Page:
May 2010 – Updates on BP spill in Gulf of Mexico: Cleanup approaches

May 26, 2010 2661 users 0 Category: Oil Spill

While crude oil is still released at the bottom of the ocean in Gulf of Mexico, clean-up efforts continue along with environmental monitoring by U.S. EPA (Environmental Protection Agency or EPA). The massive spill was caused by an explosion which occurred on April 20, 2010 on a BP offshore drilling rig in the Gulf of Mexico (Deepwater Horizon oil exploration rig). As a result of the explosion, the pipe leading from the wellhead up to the platform ruptured and crude oil started being released from the bottom of the ocean. As of May 24, 2010, the spilled oil had made contact with the shore and seems to have caused the death of some fishes (e.g., dead dolphin was reported on a shore), in spite of various cleanup efforts recorded to date. Below we provide a brief update of the clean-up.

The cleanup of the oil spill takes advantage of the various methods available. Several cleanup methods are used in a concentrated effort to reduce the environmental, ecological and human-health potential impacts of the spill. The cleanup methods used to date include several proved "traditional" techniques/cleanup tools:

  • Use of skimmers to adsorb spilled oil accumulated on the ocean surface - these are polyethylene mop-like pads which were placed on ocean's surface;
  • In-Situ burns of spilled oil(slicks) on the ocean surface - this was done in controlled delineated areas by fire-resistant booms. The method is quite effective to burn up to 90% of spilled oil from targeted areas; however it may only be applied in calm waters and very soon after the spill before the oil gets more mixed with water. This technique has several caveats including:
    • affecting air quality through the smoke and residuals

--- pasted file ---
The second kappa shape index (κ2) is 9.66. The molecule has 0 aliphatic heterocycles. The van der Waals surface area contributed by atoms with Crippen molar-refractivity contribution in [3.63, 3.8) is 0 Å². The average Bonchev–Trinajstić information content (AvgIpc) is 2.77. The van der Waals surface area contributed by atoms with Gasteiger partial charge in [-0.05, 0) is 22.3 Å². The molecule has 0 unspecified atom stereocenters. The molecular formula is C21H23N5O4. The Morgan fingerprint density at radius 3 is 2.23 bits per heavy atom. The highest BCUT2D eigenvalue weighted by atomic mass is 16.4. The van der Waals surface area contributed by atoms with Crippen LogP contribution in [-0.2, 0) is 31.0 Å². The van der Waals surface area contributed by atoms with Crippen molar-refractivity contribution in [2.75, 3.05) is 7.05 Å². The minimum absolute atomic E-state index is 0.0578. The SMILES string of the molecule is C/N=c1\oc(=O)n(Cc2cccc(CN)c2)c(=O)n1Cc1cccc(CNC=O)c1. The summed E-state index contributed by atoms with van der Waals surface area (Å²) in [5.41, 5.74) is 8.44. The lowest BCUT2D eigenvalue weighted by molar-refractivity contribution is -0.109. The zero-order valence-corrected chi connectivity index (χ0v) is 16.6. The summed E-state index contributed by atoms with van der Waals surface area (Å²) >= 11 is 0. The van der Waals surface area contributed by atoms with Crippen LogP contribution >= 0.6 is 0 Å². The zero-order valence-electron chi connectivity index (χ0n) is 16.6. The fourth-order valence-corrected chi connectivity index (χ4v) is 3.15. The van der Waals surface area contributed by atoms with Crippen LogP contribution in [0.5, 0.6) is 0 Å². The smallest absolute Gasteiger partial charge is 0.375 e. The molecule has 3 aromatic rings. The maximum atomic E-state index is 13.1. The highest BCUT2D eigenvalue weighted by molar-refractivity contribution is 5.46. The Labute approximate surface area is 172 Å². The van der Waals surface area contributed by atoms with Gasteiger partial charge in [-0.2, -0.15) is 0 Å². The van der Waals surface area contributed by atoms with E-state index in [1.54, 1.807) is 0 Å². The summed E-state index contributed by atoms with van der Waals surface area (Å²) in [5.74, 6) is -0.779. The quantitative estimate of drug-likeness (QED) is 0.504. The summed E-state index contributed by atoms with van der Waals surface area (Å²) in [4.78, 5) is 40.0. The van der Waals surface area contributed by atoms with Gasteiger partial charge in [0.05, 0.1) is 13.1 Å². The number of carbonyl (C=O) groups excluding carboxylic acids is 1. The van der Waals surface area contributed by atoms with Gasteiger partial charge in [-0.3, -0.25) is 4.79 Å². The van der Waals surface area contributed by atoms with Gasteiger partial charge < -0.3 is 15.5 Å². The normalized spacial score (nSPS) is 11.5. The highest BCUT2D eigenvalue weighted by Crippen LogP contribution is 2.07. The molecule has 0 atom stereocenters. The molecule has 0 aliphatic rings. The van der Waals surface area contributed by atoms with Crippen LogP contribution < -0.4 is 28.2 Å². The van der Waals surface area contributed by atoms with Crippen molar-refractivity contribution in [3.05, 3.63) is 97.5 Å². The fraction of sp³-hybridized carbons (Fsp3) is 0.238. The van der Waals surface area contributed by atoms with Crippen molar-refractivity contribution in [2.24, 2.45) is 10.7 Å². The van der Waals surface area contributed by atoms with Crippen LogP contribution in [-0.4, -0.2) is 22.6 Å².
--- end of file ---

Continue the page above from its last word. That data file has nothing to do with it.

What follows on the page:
• some heavy crude oil compounds are left behind (they do not burn well) such as sticky asphaltenes from which road tars are made
  • Spray of dispersants:
    • from planes into the oil slicks on top of the ocean water - in order to break down the oil into small droplets which are more susceptible to natural degradation by marine microorganisms. The dispersants consist in mixtures of surfactants and solvents, cleaning the oil spills in similar manner soaps clean grease when washing. The application of dispersants on the ocean surface is the "traditional" application method.
    • Under water - this method has been tested by BP engineers in order to prevent the spilled oil to reach ocean surface. Since April 25, 2010, 3 tests have been performed by BP using operated underwater vehicles. The scattered oil was observed with underwater cameras. These results were considered encouraging.

It has to be mentioned that applying of dispersants has caveats, too. The main one relates to their possible toxic effects on coral reefs and other marine life - raised by some environmental groups such as Natural Resources Defense Council. EPA has also raised concerns related to the dispersants used by BP.

May 20, 2010, EPA issued a directive requiring the identification and use (by BP) of a less toxic dispersant. The dispersant of choice should be from the EPA list of authorized dispersants. Under this directive, BP is required to identify less toxic dispersant within 24 hours and begin to use it within 72 hours of submitting of the identified dispersant alternative. BP also had the alternative to provide explanation if not complying.